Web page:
Politicians love cancer ‘victims’. They can coo around us and make soothing noises about how everything will be better if only they were in power. Like babies and old ladies, we provide endless photo opportunities for the power hungry.
But don’t be blinded by their words. They use them to conjure up an impression that they’re somehow more caring or more worthy than their opponents. If they really cared they wouldn’t throw us under the bus to score lazy political points.
A good example is how politicians like to repeat that cancer is ’caused’ by diet. This creates a victim-blaming culture whereby those unlucky enough to get cancer have to start justifying their behaviour. Did they eat enough vegetables? Did they smoke or drink? Are they fat? This is one of the most unhelpful and cruel aspects of the current narrative. (see Stop playing politics with cancer and Cancer is not a moral issue). One of the sticks they use to beat us with is the Mediterranean diet – which has achieved mythical proportions even though no-one is really sure what a Mediterranean diet is.
Well I eat a Mediterranean diet because my family are of Italian extraction and because I like it. I still got colon cancer. I’m also yet to meet a researcher that claims diet is the cause of colon cancer. Scientists use phrases such as ‘may reduce the risk of’ and not ’causes’. They do this because they simply haven’t proven a causal relationship between colon cancer and diet. It’s not a case of eat a salad and you’re good; eat a sausage and you’re dead. This is nonsense. Mediterranean people also eat sausages and cured meats remember?
But does the Mediterranean diet hypothesis stand up to scrutiny? If they’re right, then there’s going to be a much lower incidence of colon cancer in Italy than in fat, beer-swilling, chip-eating England. Right?
Except I can’t find any evidence of that. According to World Cancer Research Fund stats (see here) Italy has the 15th highest rate of colorectal cancer in the world; Spain has the 17th. Where’s the UK? Apparently not in the top 20. So I looked for more stats. See these from International Cancer Screening. These also show the UK has a lower incidence and lower deaths than Italy.
I’m not gloating here, I’m just pointing out the fact that if the people most associated with the Mediterranean diet still have a high incidence of colon cancer then surely that means our thinking is wrong somewhere?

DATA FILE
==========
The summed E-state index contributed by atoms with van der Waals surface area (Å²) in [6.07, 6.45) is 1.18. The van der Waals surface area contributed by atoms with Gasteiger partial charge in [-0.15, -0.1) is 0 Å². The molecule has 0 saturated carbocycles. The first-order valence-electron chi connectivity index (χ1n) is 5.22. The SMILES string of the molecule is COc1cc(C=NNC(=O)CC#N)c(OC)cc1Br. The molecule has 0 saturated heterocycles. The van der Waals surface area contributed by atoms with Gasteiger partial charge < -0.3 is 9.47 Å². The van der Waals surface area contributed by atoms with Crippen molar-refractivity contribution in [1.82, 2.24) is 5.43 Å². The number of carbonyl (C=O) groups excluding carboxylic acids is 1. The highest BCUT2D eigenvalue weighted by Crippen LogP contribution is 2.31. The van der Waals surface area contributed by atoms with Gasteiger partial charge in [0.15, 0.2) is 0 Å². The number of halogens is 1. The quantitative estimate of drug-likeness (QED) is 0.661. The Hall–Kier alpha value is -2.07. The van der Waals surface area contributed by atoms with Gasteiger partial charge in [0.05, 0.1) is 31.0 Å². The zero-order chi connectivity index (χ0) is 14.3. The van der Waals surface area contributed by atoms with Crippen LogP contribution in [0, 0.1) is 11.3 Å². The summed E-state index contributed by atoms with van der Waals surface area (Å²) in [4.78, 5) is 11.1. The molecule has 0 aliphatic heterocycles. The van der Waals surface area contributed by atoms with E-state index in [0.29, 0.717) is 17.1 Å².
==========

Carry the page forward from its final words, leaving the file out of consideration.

This benefits of this diet have started to reach almost cult-like status. I’ve seen outrageous statements reported that claim if you eat the mythical Mediterranean diet you won’t get colorectal cancer. But the link between this diet and preventing colon cancer is weak – there’s some evidence for reduction of incidence in rectal cancers. A far more reasonable assertion would be that there’s evidence that a better diet reduces inflammation and improves the microbiome (the bacterial balance in the gut). Both of these appear to be important in predicting the incidence of colorectal cancer, along with genetics. Watch this space because more work needs to be done… (see The role of bacteria in colon cancer)
Rather than lecturing people about the importance of eating olive oil and tomatoes, it’d be far better if politicians concentrated on making concrete commitments. This should be above party politics. I’d like to see both sides of the House of Commons commit to a strategy to reduce deaths from colon cancer. Remember, it’s the second biggest cancer killer in the UK. The best thing they can do in the short term is reduce testing to 45. That will have a massive impact, because caught early colorectal cancer is eminently treatable and a lot cheaper and less distressing to treat.
Next, put some money into education – get people to understand the risk, the signs and what they can do to lower their risk. Give more money to research both causes and treatments for colorectal cancer patients.
Cancer is not a moral issue. People need to stop playing the expert and stop judging others who they know nothing about. They need to stop jumping to conclusions that the science doesn’t support.
A statistical correlation may be interesting and give us some clues but it doesn’t prove the cause of something. For example, if researchers decreed that drinking tea made you more likely to get cancer (it doesn’t by the way), then a non-scientific assumption is that drinking tea causes the cancer. In fact, it might be some other behaviour or environmental factor and the tea drinking is only the clue. What if the cancer is caused by eating biscuits with your drink? Or by the sugar you added to your tea? Or by the washing up liquid used to clean the cup? Or by something in the paper that is used to make the tea bag? The list of possibilities is endless. The researchers have found a clue, but they haven’t found the cause.
As humans we want a simple, single answer and a simple, single piece of advice but there’s inherent danger that we end up over-simplifying things. It means we risk ignoring the fact that our cancer is most likely to be multi-factorial (have several causes) and some of its causes may be outside our control.
What is in our control today though is to test earlier and to encourage people to go for the tests when they’re offered. Stop being bored, too busy, too lazy or too embarrassed. Look after your health and take your colon cancer test. Nag everyone you know to do it. Nag the politicians to reduce the age of testing. Let’s start by concentrating on that.